DNA Analysis Helped Woman Get Back to Being Herself
Spry and feisty, Sioux Falls retired hair stylist Sherri Pattison was not going to let a mystery ailment keep her down.
And the 72-year-old was down. Over the course of about two years, she estimated she fell about 20 times, in many cases, breaking bones in her face and arms, along with some teeth. Her condition not only baffled her and her husband, John, but her doctors as well.
In February 2017, her doctors encouraged her to take the GeneFolio™ test. As she said, it made all the difference in the world.
“Things really got better when the gene work came in,” said Pattison. “What I had was really rare – and I was in a lot of trouble. I am glad I had the GeneFolio test done because it helped my doctors understand what was going on.”
GeneFolio is a simple test, based on a single blood-draw that uses your DNA to predict the medications that may fit your body’s unique make-up for the best possible treatment and results.
Pattison has diabetes, high blood pressure and a heart condition, and she required a number of medications to treat these chronic conditions. Her doctor also discovered a small, slowly bleeding wound in her intestine that caused her to develop lower-than-normal iron content in her blood or anemia. This mixture of medications, along with the acute anemia, led to the falls.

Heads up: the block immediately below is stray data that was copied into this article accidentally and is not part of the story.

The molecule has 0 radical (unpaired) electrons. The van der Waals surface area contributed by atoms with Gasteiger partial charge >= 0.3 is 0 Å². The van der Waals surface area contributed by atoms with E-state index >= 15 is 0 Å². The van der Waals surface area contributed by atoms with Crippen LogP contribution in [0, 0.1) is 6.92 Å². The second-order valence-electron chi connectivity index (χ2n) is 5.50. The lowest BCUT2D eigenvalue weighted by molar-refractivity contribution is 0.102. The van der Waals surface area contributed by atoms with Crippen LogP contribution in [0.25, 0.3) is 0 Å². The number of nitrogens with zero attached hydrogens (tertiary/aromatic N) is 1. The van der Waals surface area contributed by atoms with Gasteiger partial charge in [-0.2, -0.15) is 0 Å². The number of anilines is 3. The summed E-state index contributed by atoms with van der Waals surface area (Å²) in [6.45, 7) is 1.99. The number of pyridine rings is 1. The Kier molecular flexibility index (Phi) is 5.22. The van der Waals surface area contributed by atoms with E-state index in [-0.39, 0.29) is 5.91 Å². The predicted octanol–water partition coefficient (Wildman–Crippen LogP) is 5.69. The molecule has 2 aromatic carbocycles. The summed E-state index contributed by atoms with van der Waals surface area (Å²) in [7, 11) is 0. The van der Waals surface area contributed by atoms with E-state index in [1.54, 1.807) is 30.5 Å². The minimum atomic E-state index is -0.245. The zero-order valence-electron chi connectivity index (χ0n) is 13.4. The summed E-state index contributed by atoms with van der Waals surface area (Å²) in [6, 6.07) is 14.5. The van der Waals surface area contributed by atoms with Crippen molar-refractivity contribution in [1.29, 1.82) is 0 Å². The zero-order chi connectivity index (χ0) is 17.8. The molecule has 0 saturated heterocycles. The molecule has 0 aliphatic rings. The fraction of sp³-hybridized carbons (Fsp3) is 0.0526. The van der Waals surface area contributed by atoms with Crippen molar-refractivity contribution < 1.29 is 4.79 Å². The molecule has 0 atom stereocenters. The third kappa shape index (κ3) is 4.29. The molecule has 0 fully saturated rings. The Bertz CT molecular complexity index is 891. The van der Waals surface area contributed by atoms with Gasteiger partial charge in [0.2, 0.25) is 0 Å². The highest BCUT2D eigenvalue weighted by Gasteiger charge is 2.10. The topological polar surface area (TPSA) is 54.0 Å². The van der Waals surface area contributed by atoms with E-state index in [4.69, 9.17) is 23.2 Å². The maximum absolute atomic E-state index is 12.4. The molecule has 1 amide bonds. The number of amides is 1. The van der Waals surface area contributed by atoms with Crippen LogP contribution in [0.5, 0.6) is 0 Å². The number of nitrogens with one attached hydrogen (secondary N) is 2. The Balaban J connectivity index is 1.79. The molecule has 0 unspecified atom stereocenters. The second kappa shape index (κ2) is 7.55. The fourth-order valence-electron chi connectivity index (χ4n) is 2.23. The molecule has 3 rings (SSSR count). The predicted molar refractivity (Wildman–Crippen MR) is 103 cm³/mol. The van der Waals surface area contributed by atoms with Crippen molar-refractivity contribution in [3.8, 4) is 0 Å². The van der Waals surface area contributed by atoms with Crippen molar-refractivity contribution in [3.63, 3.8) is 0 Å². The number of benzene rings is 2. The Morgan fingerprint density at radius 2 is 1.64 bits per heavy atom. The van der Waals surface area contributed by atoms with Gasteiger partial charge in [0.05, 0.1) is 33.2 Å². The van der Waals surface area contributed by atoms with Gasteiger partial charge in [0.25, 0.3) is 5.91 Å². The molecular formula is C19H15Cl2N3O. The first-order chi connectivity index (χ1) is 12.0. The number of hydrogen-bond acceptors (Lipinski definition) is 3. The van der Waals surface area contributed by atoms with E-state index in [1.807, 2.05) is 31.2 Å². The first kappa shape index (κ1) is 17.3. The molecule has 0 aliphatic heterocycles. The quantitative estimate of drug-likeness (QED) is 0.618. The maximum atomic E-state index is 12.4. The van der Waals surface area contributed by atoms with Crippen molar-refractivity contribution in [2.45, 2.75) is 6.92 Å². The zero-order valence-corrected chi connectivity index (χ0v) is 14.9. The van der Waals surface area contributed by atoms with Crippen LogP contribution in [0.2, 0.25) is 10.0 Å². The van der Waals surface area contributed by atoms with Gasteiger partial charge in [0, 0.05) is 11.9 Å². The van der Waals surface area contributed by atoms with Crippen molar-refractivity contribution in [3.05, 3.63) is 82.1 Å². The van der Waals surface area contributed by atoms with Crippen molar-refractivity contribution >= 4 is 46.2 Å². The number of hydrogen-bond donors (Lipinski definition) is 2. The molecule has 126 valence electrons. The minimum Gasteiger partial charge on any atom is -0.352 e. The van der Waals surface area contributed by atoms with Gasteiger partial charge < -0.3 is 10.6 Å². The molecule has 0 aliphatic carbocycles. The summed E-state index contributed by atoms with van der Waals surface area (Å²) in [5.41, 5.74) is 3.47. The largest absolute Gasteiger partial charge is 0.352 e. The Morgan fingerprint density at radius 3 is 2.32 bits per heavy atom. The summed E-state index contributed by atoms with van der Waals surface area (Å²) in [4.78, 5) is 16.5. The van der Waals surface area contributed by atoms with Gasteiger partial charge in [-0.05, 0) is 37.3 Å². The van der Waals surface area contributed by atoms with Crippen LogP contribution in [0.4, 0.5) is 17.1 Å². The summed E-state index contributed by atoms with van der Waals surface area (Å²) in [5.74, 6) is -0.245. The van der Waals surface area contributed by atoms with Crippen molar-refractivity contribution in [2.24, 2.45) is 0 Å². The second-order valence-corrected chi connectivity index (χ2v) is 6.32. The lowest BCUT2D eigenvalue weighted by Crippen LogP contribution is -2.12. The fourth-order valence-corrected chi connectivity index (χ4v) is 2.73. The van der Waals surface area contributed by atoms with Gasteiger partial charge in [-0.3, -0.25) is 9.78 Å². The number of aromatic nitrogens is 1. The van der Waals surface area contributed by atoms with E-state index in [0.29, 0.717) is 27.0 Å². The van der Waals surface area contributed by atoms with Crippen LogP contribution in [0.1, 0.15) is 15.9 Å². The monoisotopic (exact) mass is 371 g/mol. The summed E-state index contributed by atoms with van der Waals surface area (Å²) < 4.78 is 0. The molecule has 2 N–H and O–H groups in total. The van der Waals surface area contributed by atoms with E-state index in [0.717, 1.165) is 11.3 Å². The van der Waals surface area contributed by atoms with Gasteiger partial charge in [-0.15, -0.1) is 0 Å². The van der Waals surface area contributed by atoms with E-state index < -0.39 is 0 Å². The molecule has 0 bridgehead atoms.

“I broke both my arms, and I shattered my elbow, and I had a forehead injury along with breaking my nose and losing teeth,” she said. “People kept thinking I was passing out, and I knew I wasn’t. And I knew it wasn’t seizures, either.”
Avera Medical Group family medicine physician Andrea Miller, DO, said with the DNA information that GeneFolio provided, she was able to devise a plan that would help the drugs she needed from interacting in ways that actually hurt Pattison.
“I’ve found that the test has helped every patient who has had it, and in some cases, like Sherri’s situation, it helped us right away,” Miller said. “She was taking a statin medication and a beta-blocking drug, and we were able to find ones that did not have significant interactions.”
Before the GeneFolio test took place, Pattison worked with neurologists who ruled out brain and spine problems. Avera Medical Group hematologist Ayham Deeb, MD, provided her care during a series of transfusions and infusions. She said the information the test provided also helped him.
“Together, my doctors were able to get me on better medications for me. Now my iron levels in my blood are back to nearly normal,” she said. “More importantly to me, I haven’t had a fall in more than six months.”
That pinpoint DNA information was the key to this turnaround, Miller said, helping her to find a statin medication that she might not have considered without the test. For Pattison, who before these issues was an on-the-go woman who had been reduced to using canes and a walker, her insight is simple.
“I’m back to being myself – and I’m back to driving my new car. When I was falling I couldn’t drive it because they thought it was seizures,” she said. “That test is really something I needed to do. I am glad Dr. Miller and Dr. Deeb were able to use its results to help me get back to my life after two years of going through hell.”